The .CZ domain is the leader in content available over IPv6
Prague, 7 June 2011 – Tomorrow is World IPv6 Day, and many leading global content providers will open their servers to this new protocol. In the case of many servers operating under the .CZ domain, this day will be no experiment, but simply business as usual. According to statistics from the CZ.NIC Association, nearly 8 % of the content on .CZ addresses is already available over the IPv6 protocol. This figure has grown more than fivefold over the past 12 months. At the same time, the share of content available over IPv6 on the largest domains at the highest level such as .com, .net and .de is only around one percent.
“The IPv6 issue is one of our top priorities; over the past two years in particular we have tried hard to draw attention to IPv6 and support its introduction. If this trend continues, the .CZ domain will be one of the best prepared when IPv4 is definitively exhausted, which is anticipated to occur here in Europe sometime around the end of 2011 and the beginning of 2012,” says Ondřej Filip, executive director of the CZ.NIC Association and the person responsible for administration of the .CZ domain. “We should commend service providers and Internet users in the Czech Republic for preparing in advance for the transition to IPv6 and not waiting until the last minute.”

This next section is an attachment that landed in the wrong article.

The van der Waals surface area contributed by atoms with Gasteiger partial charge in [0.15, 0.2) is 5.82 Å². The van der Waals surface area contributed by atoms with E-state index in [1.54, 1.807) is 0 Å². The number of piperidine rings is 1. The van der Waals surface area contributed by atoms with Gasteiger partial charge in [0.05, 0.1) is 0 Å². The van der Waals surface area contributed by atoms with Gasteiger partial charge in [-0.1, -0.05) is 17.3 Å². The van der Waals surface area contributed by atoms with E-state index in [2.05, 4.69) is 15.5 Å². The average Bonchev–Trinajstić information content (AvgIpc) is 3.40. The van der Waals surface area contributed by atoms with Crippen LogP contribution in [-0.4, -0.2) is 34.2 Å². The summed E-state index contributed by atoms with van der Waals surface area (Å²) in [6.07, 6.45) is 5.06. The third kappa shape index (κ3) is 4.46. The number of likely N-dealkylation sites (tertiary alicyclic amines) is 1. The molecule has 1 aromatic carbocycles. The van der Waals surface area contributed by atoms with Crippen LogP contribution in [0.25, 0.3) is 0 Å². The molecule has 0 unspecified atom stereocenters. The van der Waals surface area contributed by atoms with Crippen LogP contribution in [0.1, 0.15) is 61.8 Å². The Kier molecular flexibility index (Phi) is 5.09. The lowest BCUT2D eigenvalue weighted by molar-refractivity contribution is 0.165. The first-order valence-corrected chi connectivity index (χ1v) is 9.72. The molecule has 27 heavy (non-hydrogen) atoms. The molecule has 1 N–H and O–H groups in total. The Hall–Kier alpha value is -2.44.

On the occasion of tomorrow’s World IPv6 Day, the CZ.NIC Association has also prepared its annual Internet and Technology Conference, the first day of which will be devoted exclusively to the IPv6 issue. The conference is set to begin at the Lávka Club in Prague at 10 a.m. Those unable to attend in person can follow the program online at https://www.nic.cz/it11/. One of the most interesting features of the conference will be a panel discussion with representatives from leading Internet connection and content providers – Telefónica O2, UPC, MAFRA, Seznam.cz and Centrum Holdings.
“Connection providers will play a critical role in the entire transition to IPv6, as they must make relatively demanding and time consuming infrastructure modifications,” added Ondřej Filip.
IPv4 and IPv6
IP addresses are the building blocks of the internet, as without them, computers could not connect to the global network. The IPv4 protocol version was created as early as the 1970s and offered capacity for connecting fewer than 4 billion computers. A solution to the rapidly diminishing stock of IP addresses of version 4 has been around for several years. It is a new version of the internet protocol – IPv6. It provides what seems to be an inexhaustible stock of new addresses (2^128, which is roughly 1 and 38 zeros), but is still not commonly used.
For providers of internet services, the switch to IPv6 primarily means investing in IPv6-compatible technologies. The volume of investment will depend on how much infrastructure the respective entity has. For end users of the internet, the switch to the new protocol may require the purchase of a new modem that supports IPv6. Such devices usually cost between CZK 1,000 and CZK 2,000.